Pope Pius IV authorize the use of the Inquisition to identify and punish priests for “seducing women during the sacrament of confession

Around 1565, the confessional booth is invented in Milan by St. Charles Borromeo, as a screen between two chairs. The idea is to prevent sexual contact between priests and penitents. Within half a century, the Vatican would order them installed in every church in the world.
The more one researches this issue, the more upsetting it becomes. I was shocked to learn one of the most common forms of sexual abuse by priests was the seduction of penitents during confession.

After the act of confession became a requirement for Catholic laity in the 6th Century, the seduction of penitents during confession by clergy became a widespread problem.

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Mar 14 2013

Google Keyword Tool, Keywords and Internet Marketing

Marketing helps us bring our ideas, products and services to the right people. We don’t want to market to the world, only the people who may need what we offer.

In internet marketing, keywords may be the most important concept to understand.
Keywords can be understood by simply separating the two words used to construct the concept: key and words.

Keywords are the words we use over and over to attract people to our website logs or blogs. Whether you are selling products or services, there are descriptive words you and the world use.

If the words you use are different from the rest of the world, you are wasting your time writing on your blog.

The google “keyword tool” is a great way to determine what words are being used to search for whatever it is you sell or want people to know about.

Click here to go to the keyword tool, follow the simple instructions, and you will see if the keywords you think are “really cool” are helping you at all. I just used the tool for a friend who I am helping improve his internet marketing and found his keywords are not helping at all.

We often think our own ideas are great, but if we want others to find us, we have to find the best KEYwords to use.

Also, we have to use these keywords in a website log or blog, so that the search engines will find us when they go searching for those keywords people are using to search for products, ideas or services.

To understand why website logs or blogs are better than traditional websites for marketing, click here.

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Mar 10 2013

Can Brain Imaging Predict Political Persausions?

Yes. Scientists at the University College London devised a research study which provided evidence that the development of certain parts of the brain can predict whether a person has more left or right leaning political views.

Specifically, they found that in people with more a developed anterior cingulate cortex (ACC) were more left leaning, while those with a more developed amygdala were more right leaning.

The ACC is associated with detecting error and resolving data conflicts. The amygdala is the part of the brain involved with the fight or flight response and general emotional reactivity.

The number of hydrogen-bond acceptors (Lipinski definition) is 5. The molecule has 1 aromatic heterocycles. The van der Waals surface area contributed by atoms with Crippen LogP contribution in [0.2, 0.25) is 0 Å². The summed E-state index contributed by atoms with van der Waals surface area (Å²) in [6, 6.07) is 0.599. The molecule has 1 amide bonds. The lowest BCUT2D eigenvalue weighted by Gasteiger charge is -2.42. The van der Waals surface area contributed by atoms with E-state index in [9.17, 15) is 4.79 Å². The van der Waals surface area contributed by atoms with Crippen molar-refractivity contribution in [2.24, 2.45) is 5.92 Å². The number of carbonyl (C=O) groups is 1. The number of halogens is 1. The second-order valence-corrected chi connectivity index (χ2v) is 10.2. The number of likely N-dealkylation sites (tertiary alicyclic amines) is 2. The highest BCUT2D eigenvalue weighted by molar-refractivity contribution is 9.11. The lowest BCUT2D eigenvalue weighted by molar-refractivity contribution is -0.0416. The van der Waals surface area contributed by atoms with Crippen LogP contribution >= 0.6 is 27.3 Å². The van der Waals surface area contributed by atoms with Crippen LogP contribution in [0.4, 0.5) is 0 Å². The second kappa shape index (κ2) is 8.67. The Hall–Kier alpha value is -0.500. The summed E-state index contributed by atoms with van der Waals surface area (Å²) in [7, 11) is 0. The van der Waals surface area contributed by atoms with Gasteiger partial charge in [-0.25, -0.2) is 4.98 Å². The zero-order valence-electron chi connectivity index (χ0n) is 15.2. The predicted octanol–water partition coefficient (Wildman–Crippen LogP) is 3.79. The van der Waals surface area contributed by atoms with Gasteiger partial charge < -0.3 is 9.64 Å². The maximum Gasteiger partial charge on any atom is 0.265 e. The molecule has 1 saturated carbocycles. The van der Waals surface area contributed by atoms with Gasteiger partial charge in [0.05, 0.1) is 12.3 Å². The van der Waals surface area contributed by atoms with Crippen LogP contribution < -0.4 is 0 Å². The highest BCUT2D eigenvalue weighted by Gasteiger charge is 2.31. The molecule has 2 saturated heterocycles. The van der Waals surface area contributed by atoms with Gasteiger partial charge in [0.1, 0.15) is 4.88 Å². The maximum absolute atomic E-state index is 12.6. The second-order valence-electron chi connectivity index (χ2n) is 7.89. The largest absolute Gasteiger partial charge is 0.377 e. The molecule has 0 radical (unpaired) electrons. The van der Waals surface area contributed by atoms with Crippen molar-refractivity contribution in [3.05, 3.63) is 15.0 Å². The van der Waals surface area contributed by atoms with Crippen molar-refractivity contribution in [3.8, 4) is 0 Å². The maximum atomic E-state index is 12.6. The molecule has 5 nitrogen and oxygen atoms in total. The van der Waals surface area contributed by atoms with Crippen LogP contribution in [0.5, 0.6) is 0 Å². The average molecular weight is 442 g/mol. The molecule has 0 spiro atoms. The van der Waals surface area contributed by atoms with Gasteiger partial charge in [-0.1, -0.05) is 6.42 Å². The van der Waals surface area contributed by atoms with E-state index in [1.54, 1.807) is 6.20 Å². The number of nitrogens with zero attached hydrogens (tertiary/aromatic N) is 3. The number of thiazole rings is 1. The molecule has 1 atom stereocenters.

Read more details about the study here.

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Mar 09 2013

Telephone Therapy: Is it ever a good idea?

Telephone/email therapy and other types of non-office communication with clients raises many ethical and legal questions.

The questions include

· the ability to accurately assess and diagnose

· formulate and implement an appropriate treatment plan

· respond to urgent needs, intervene when someone may be severely depressed and suicidal

· ensure confidentiality (do you really know if someone isn’t listening on another phone?)

When the telephone therapist has never met the client who lives 3000 miles away, does not really know the setting in which the client is using telephone or email systems, it might be nearly impossible to adequately guarantee the telephone therapy appropriately meets the client’s needs.

I had a personal experience with this when I first created my website several years ago. I advertised on google and mistakenly advertised to the entire country. I began getting phone calls and emails from concerned and prospective clients across the country.

I quickly contacted them and told them I would help them get connected with therapists in their zipcode. I did this while making it clear I was not able to help them via telephone or electronic media.

Of course, I changed my advertising to local and have since stopped advertising on the internet altogether, so it has not been a problem.

While telephone and email therapy is an emerging issue, using existing ethical quidelines will help any therapist considering practice in this area.

Here is a link to an excerpt in a book on ethics which addresses this specific issue:

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Mar 03 2013

Scientists Report on the Apparant Cure of a Baby Born With HIV

This is a story worth reading. HIV has ravaged many parts of the developing world, mainly hitting poor people and people of color. Read about it here.